Monday, November 13, 2006

Some Prayers Should Be Private

I saw a vort by the Satmar Rov on this last week’s parsha which is pertinent to a contemporary issue.

After the destruction of Sodom, Avraham awoke early and returned to the spot he had previously stood before Hashem. (Ber. 19:27) Chazal tell us that he returned to pray to Hashem (Berakhos 6b) from which we learn the importance of having a set place to pray. Apparently Avraham intended to return to his place of prayer and continue asking for mercy for the people of Sdom.

Why did he wait till the next morning? The Satmar Rov brought a source (I forget where) that he was following the halakha that a talmid chacham may not go out alone at night (Berakhos 43b). He then asked the following: why didn’t Avraham simply take someone along with him? After all, by the Akeida we see he took along two “nearim” and we know Avraham had a substantial household. So why not simply take along a servant or two as accompaniment?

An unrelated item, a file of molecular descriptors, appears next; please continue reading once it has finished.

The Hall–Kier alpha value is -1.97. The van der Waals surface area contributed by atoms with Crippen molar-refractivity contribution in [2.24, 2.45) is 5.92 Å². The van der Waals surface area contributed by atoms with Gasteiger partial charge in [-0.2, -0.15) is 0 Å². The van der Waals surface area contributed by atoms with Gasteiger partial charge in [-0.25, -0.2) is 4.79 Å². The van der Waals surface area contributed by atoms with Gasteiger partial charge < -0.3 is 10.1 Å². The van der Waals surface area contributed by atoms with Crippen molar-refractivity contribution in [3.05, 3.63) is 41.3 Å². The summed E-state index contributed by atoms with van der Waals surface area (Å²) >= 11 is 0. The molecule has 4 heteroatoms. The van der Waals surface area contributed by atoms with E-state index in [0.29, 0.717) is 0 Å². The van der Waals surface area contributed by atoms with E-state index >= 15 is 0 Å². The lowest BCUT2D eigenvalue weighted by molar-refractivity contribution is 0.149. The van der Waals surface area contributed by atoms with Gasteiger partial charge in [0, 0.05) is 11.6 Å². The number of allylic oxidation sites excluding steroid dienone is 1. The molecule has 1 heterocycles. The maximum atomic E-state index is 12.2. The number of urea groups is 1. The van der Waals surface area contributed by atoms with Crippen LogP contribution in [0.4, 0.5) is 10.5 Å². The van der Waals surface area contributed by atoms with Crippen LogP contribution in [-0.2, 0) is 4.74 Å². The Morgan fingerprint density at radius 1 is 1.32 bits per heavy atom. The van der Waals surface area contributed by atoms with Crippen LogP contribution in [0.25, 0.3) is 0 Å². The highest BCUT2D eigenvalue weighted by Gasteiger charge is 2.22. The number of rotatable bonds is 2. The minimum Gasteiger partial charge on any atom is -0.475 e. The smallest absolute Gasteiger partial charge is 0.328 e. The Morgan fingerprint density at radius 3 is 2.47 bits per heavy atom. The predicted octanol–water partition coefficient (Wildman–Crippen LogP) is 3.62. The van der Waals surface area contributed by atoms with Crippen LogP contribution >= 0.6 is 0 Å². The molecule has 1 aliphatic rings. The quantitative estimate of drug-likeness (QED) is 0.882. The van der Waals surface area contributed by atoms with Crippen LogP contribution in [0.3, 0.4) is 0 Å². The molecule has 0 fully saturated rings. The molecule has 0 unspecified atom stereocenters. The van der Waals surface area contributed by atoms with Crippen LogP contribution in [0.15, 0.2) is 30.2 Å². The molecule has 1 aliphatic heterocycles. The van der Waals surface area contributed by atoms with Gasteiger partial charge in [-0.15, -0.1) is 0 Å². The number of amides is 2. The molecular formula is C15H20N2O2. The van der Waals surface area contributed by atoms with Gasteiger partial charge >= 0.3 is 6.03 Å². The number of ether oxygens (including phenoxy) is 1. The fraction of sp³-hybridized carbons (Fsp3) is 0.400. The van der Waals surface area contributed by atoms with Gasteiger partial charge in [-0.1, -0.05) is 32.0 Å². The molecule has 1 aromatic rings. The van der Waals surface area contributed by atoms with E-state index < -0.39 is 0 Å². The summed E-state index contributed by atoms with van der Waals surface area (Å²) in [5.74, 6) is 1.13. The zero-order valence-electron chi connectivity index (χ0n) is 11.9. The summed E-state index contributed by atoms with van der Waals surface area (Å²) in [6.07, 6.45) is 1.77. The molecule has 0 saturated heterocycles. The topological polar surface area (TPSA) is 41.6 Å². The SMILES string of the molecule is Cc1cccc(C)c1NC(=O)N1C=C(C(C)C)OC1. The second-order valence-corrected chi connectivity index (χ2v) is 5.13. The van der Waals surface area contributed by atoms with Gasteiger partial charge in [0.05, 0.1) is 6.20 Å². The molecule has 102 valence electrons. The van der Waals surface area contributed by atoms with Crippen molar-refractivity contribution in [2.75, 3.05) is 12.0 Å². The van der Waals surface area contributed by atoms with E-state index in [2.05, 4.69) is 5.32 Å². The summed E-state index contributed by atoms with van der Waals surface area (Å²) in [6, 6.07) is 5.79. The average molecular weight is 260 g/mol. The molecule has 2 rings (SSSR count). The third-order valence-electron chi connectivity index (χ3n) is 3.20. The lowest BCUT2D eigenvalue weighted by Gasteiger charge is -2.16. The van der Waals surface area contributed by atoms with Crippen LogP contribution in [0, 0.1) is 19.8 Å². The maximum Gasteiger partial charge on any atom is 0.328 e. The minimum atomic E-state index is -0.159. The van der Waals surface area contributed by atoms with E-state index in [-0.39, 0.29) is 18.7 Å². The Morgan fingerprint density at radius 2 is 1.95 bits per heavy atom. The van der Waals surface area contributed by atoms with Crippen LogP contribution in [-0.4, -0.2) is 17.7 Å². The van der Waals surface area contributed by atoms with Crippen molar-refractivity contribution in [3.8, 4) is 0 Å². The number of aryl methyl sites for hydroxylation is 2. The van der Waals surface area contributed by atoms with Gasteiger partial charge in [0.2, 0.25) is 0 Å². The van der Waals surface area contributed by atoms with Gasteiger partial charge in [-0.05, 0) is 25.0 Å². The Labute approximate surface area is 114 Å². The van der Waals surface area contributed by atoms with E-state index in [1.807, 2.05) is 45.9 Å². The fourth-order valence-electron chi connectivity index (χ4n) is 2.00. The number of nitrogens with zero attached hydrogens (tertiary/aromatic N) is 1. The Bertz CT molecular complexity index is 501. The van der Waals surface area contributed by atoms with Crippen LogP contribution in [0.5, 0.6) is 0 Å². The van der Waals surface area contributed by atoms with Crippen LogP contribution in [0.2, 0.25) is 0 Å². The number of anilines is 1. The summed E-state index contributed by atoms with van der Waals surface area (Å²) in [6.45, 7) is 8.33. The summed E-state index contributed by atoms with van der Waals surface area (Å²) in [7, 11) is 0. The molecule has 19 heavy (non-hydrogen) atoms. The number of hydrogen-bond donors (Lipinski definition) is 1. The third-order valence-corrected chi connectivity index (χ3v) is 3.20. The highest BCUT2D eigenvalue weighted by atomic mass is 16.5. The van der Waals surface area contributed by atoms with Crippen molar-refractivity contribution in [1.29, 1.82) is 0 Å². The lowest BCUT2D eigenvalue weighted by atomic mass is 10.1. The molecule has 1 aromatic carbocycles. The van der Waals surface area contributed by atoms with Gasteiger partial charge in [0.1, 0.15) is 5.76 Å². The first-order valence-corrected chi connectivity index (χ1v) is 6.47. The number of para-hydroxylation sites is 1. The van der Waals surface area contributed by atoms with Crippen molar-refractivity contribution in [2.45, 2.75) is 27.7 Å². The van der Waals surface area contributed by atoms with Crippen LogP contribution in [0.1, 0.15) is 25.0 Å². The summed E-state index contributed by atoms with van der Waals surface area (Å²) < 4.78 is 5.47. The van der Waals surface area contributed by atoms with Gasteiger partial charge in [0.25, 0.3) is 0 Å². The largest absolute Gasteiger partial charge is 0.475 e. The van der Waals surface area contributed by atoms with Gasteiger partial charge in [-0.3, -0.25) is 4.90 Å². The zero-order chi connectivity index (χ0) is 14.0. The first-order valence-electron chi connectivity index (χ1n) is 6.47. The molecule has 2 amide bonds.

He answered: Avraham was planning on davening for mercy for the people of Sdom. Now while that is a great mitzvah, at the same time there was a danger that someone in his household would observe this and the grave sins of Sdom would seem less severe to this person. The chinuch of his household would not allow that. Hence, he waited to the morning to return alone to the place he prayed before and to try again for Divine mercy.

So while even the most wicked deserve our prayers for Divine mercy, these should be private prayers. Making a public spectacle of such prayers risks a grave chinuch mistake – there are those who will believe the sin is not so bad.

Ha mavin yavin.

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